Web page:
Appearance of Specialized Cell Membrane Components During Differentiation of Embryonic Skeletal Muscle Cells in Culture
The properties of cell membranes of skeletal muscle fibers are known to be strongly influenced by interaction with motor neurons. The subsynaptic areas of muscle surface membranes are distinct in organization and function from other membrane areas, having a unique convoluted morphology and containing a high density of acetylcholine receptor (AChR). These aspects of cell surface specialization are not initially present in embryonic muscle, appearing only during the period of formation of synaptic contacts with motor neurons (6,8). To study the mechanism by which such aspects of muscle cell phenotype may be regulated by nerve and the extent of these inductive effects, it is useful to compare the properties of muscle cells which have developed in the absence of neuronal influence with those of muscle in situ. Like muscle development in the intact embryo, the differentiation in culture of embryonic mononucleated myogenic cells to multinucleated cross-striated muscle fibers is well characterized (6, 21) and includes formation of excitable cell membranes and the biosynthesis of AChR and acetylcholinesterase (AChE) (3–5). The elaboration of these subsynaptic membrane components, which in situ mediate neuromuscular transmission of impulses, and the biosynthesis of membrane constituents responsible for excitability, are intrinsic aspects of muscle cell differentiation not requiring the presence of neurons.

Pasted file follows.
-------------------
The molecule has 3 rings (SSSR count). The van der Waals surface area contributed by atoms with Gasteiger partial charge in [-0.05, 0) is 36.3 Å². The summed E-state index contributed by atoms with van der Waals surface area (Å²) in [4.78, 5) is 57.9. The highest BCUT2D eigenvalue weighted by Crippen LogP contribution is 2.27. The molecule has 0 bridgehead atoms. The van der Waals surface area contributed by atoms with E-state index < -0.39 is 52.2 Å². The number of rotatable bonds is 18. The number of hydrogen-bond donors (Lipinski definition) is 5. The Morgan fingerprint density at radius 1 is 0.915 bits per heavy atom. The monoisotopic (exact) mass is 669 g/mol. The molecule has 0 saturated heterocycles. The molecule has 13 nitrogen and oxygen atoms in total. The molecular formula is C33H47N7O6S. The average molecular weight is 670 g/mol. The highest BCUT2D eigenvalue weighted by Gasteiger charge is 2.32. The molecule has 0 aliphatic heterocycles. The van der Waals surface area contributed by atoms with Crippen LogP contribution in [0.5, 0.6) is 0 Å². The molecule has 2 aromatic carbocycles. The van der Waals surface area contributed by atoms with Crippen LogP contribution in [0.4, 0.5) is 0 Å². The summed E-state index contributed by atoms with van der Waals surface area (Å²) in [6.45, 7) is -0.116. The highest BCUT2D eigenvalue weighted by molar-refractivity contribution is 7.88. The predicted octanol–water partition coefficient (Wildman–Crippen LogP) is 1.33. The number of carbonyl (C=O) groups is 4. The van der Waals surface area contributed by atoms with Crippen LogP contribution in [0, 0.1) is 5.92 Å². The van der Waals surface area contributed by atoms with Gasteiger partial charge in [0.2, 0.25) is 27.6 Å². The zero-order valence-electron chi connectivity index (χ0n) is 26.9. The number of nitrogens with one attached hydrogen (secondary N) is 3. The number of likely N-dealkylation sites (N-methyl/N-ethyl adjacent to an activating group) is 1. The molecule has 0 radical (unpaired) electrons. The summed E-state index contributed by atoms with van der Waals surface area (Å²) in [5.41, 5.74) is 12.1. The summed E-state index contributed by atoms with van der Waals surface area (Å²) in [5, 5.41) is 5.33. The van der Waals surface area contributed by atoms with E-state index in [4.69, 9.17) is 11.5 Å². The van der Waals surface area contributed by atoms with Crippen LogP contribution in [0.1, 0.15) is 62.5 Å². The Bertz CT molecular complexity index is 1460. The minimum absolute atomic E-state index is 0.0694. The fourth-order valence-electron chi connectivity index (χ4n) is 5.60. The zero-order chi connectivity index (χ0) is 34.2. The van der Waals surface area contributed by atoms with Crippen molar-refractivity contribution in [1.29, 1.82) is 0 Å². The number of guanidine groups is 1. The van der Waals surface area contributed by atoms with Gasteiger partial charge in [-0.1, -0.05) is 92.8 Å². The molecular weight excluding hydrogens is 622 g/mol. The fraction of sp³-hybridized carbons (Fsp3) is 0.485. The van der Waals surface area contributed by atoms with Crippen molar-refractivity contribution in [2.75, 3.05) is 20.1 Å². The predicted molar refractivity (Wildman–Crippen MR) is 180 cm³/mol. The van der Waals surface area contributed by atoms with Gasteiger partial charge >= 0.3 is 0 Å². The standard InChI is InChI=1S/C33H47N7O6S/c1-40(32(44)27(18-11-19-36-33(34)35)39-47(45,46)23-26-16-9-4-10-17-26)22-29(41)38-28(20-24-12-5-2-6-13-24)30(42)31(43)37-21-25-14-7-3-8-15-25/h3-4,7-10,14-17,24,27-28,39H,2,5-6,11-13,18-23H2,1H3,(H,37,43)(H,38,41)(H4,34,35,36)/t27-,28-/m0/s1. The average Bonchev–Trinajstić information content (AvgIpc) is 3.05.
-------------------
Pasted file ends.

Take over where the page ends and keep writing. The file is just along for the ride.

KeywordsMotor Neuron Acetylcholine Receptor Myoblast Fusion Membrane Constituent Muscle Cell Membrane
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